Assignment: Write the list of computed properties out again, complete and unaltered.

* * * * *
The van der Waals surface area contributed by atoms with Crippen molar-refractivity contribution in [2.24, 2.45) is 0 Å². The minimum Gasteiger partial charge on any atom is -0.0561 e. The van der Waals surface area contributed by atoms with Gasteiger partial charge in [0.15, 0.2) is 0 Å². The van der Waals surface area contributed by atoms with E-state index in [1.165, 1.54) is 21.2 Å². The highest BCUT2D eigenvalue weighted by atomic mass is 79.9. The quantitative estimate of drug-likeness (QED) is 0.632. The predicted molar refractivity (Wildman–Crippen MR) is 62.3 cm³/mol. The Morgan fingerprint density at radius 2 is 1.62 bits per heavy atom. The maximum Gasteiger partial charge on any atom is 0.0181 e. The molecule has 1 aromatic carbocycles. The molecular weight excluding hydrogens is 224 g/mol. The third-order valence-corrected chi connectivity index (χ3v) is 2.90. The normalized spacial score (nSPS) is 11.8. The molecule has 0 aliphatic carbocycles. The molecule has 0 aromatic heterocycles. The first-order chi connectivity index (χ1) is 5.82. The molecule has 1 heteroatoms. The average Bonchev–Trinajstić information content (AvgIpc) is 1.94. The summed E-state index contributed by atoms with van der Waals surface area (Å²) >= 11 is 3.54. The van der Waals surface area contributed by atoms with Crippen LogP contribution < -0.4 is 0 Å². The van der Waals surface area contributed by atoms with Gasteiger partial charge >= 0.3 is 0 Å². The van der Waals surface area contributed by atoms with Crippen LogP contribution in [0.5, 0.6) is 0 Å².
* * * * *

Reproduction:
The van der Waals surface area contributed by atoms with Crippen molar-refractivity contribution in [2.24, 2.45) is 0 Å². The minimum Gasteiger partial charge on any atom is -0.0561 e. The van der Waals surface area contributed by atoms with Gasteiger partial charge in [0.15, 0.2) is 0 Å². The van der Waals surface area contributed by atoms with E-state index in [1.165, 1.54) is 21.2 Å². The highest BCUT2D eigenvalue weighted by atomic mass is 79.9. The quantitative estimate of drug-likeness (QED) is 0.632. The predicted molar refractivity (Wildman–Crippen MR) is 62.3 cm³/mol. The Morgan fingerprint density at radius 2 is 1.62 bits per heavy atom. The maximum Gasteiger partial charge on any atom is 0.0181 e. The molecule has 1 aromatic carbocycles. The molecular weight excluding hydrogens is 224 g/mol. The third-order valence-corrected chi connectivity index (χ3v) is 2.90. The normalized spacial score (nSPS) is 11.8. The molecule has 0 aliphatic carbocycles. The molecule has 0 aromatic heterocycles. The first-order chi connectivity index (χ1) is 5.82. The molecule has 1 heteroatoms. The average Bonchev–Trinajstić information content (AvgIpc) is 1.94. The summed E-state index contributed by atoms with van der Waals surface area (Å²) >= 11 is 3.54. The van der Waals surface area contributed by atoms with Crippen LogP contribution < -0.4 is 0 Å². The van der Waals surface area contributed by atoms with Gasteiger partial charge >= 0.3 is 0 Å². The van der Waals surface area contributed by atoms with Crippen LogP contribution in [0.5, 0.6) is 0 Å².